Personal hygiene involves those practices performed by an individual to care for one's bodily health and well being, through cleanliness. Practices that are generally considered proper hygiene include bathing regularly, washing hands regularly and especially before handling food, washing scalp hair, wearing clean clothing, brushing teeth, cutting finger nails, covering one's mouth when coughing, disposal of soiled tissues appropriately, making sure toilets are clean, and making sure food handling areas are clean, besides other practices. People tend to develop a routine for attending to their personal hygiene needs.
Sleep hygiene recommendations include establishing a regular sleep schedule, using naps with care, not exercising physically or mentally too close to bedtime, limiting worry, limiting exposure to light in the hours before sleep, getting out of bed if sleep does not come, not using bed for anything but sleep and sex, avoiding alcohol as well as nicotine, caffeine, and other stimulants in the hours before bedtime, and having a peaceful, comfortable and dark sleep environment.
Housekeeping refers to the management of duties and chores involved in the running of a household, such as cleaning, cooking, home maintenance, shopping, laundry and bill payment.
Housecleaning includes activities such as disposing of rubbish, washing dishes, cleaning dirty surfaces, dusting and vacuuming. It may also involve some outdoor chores, such as removing leaves from rain gutters, washing windows and sweeping doormats.
Managing your personal finances can be a difficult task. On the most basic level, it is a good idea to keep track of your income and your expenses (i.e. the money you spend). It's useful to try and review this every month or even every week if possible. If your expenses are significantly higher than your income, then you will start to accumulate debt and get into serious financial difficulty.
It can be hard to find a bank, building society or credit union that aren't contributing to destroying the planet and it's inhabitants. Often it is the case of picking the least worst option. Here are some financial institutions that are probably better than your average evil megacorp bank:
In order to help manage your finances, it may help to do some additional accounting. The easiest way to do this is using free and open source software. Double-entry bookkeeping system may seem a very complicated system at first but once you get set up, it can really help you make good financial decisions. For example, you can even financially plan for months and even year's in advance when you have enough data.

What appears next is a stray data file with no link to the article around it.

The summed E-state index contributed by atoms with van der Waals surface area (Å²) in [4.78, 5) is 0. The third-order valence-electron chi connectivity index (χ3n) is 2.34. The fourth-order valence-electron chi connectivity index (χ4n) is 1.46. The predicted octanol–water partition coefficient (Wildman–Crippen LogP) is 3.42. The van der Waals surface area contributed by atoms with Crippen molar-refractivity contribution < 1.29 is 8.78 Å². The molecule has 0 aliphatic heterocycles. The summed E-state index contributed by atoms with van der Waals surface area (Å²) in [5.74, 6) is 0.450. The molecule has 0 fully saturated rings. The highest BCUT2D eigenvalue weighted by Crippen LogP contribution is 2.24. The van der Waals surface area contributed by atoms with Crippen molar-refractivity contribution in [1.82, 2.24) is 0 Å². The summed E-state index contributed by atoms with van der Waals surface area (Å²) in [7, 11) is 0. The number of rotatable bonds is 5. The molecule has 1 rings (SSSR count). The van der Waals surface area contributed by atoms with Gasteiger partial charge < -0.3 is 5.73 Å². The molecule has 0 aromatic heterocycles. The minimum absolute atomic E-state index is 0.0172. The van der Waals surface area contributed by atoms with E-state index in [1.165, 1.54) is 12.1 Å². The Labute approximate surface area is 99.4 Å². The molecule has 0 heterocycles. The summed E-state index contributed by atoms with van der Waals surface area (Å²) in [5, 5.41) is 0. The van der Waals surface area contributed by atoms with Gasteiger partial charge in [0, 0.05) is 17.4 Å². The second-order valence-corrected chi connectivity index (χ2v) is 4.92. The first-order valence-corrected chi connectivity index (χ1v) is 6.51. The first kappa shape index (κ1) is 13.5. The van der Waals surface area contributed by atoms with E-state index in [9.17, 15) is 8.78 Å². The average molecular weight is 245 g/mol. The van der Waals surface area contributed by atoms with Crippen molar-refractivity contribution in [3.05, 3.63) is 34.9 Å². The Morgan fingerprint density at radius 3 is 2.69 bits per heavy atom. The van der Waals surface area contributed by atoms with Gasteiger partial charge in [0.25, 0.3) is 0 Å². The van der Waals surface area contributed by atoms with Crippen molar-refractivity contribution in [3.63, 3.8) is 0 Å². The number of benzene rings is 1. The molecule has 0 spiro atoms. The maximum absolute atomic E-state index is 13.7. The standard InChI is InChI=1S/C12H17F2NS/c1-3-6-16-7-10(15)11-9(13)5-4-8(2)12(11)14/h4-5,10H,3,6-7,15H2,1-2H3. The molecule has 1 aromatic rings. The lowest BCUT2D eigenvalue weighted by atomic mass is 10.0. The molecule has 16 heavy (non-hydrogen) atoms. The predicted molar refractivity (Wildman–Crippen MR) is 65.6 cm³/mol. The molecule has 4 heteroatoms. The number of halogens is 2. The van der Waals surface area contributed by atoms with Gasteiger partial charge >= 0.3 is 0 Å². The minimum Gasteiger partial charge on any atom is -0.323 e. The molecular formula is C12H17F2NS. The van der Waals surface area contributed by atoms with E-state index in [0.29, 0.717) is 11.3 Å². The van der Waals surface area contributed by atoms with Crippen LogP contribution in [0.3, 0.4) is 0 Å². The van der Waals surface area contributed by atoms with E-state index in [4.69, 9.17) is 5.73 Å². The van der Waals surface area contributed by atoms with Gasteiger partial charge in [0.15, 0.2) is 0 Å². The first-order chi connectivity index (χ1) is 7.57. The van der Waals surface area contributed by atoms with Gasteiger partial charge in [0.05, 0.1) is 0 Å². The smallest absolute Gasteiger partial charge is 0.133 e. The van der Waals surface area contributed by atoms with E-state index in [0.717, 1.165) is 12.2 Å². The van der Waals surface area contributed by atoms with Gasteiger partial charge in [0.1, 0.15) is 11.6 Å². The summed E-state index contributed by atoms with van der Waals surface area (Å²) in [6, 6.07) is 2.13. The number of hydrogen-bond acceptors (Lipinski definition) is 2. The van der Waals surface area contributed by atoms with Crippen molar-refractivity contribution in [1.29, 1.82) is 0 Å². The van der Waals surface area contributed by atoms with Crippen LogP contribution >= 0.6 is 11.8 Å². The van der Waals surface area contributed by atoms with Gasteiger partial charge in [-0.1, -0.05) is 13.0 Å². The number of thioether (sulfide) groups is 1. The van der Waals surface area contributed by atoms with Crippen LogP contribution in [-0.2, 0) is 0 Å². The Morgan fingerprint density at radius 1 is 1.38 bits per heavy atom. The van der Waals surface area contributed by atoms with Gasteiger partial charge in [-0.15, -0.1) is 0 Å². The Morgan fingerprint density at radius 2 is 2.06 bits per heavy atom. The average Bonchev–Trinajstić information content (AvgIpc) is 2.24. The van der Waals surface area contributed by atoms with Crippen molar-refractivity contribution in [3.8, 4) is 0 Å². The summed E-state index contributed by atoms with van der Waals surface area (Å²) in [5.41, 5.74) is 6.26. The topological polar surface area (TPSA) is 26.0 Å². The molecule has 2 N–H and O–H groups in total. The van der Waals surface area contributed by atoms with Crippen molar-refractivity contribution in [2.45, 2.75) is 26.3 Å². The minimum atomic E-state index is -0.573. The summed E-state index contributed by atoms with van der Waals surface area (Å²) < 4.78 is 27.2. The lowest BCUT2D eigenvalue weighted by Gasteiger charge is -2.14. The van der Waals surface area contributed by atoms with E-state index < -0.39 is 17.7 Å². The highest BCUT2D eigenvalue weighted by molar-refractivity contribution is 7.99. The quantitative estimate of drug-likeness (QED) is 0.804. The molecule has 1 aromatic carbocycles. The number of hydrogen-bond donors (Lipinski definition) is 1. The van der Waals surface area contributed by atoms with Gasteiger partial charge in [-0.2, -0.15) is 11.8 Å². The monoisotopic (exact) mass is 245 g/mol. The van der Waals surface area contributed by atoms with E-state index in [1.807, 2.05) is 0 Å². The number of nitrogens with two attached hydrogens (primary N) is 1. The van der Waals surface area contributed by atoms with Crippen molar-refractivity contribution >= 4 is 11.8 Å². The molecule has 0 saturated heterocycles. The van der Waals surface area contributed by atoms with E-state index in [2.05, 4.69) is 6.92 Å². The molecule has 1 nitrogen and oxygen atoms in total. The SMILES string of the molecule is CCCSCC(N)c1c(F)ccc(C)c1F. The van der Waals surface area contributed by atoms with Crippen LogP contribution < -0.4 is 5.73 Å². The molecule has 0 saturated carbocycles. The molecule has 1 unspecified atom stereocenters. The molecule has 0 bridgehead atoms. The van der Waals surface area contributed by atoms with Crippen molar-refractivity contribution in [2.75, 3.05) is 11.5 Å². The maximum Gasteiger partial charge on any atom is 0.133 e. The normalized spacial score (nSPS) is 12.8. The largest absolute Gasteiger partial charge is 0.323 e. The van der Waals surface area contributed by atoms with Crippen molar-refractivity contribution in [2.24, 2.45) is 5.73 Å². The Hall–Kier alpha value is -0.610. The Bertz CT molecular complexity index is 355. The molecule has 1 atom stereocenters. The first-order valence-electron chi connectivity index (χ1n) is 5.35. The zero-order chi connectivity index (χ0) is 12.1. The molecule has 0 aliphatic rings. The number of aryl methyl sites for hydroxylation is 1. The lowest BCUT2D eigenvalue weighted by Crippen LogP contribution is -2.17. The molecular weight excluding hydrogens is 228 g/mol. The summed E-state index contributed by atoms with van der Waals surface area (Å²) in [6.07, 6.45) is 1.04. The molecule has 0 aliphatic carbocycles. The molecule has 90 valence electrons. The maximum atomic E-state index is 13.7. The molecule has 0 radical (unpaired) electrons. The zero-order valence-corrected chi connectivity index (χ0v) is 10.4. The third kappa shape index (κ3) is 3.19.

Finding yourself in debt can be a really serious situation. It can mean you may end up homeless or make mental health problems worse or get you a visit from the state's courts or private bailiffs. The best thing you can do if you find yourself in financial difficulty is seek advice from friends, family and not for profit organisations. Sometimes declaring yourself bankrupt is a really good option in UK but wherever you are, you need to seek help from a reputable source.
If you are entitled to state benefits, you shouldn't feel any shame in claiming them but also be aware that the state as an institution doesn't care about you. In general, the state seeks to keep the poor just out of destitution so that there is less chance of rebellion. Understand that you are entering into an arrangement where the state will be openly hostile to you and strategise accordingly.
In the UK, we have seem the erosion of the welfare system after 30 years of neo-liberal capitalism. Universal Credit is the latest system introduced by the centre-right Conservative government in 2013. It is a notoriously brutal system where claimants are treated as if guilty despite following all the rules. It is thought to be responsible for many deaths through various poverty related conditions.
If you are a new claimant you will automatically signed up for Universal Credit which can pay various types of benefits including unemployment and housing. Remember that when you give information online or in an interview, everything it will be recorded and used against you. Follow the rules and don't give them any more information than the bare minimum of what they ask for. Don't tell them anything about your personal life, share as little data with them as possible and always come in to the jobcentre with or post on the online portal any job applications you have done with evidence.
Remember that you are entitled to be accompanied to the jobcentre by at least one person (the advisors will sometimes complain if you bring more than one person). Bring a friend, family member, comrade or union rep with you (much intersection there) if you feel uneasy about anything or are worried you are in trouble. Keep all of the paperwork you get and make a log (with dates and times) of anything unusual or worrying about your case. Always let the job centre know as soon as possible if you miss an appointment.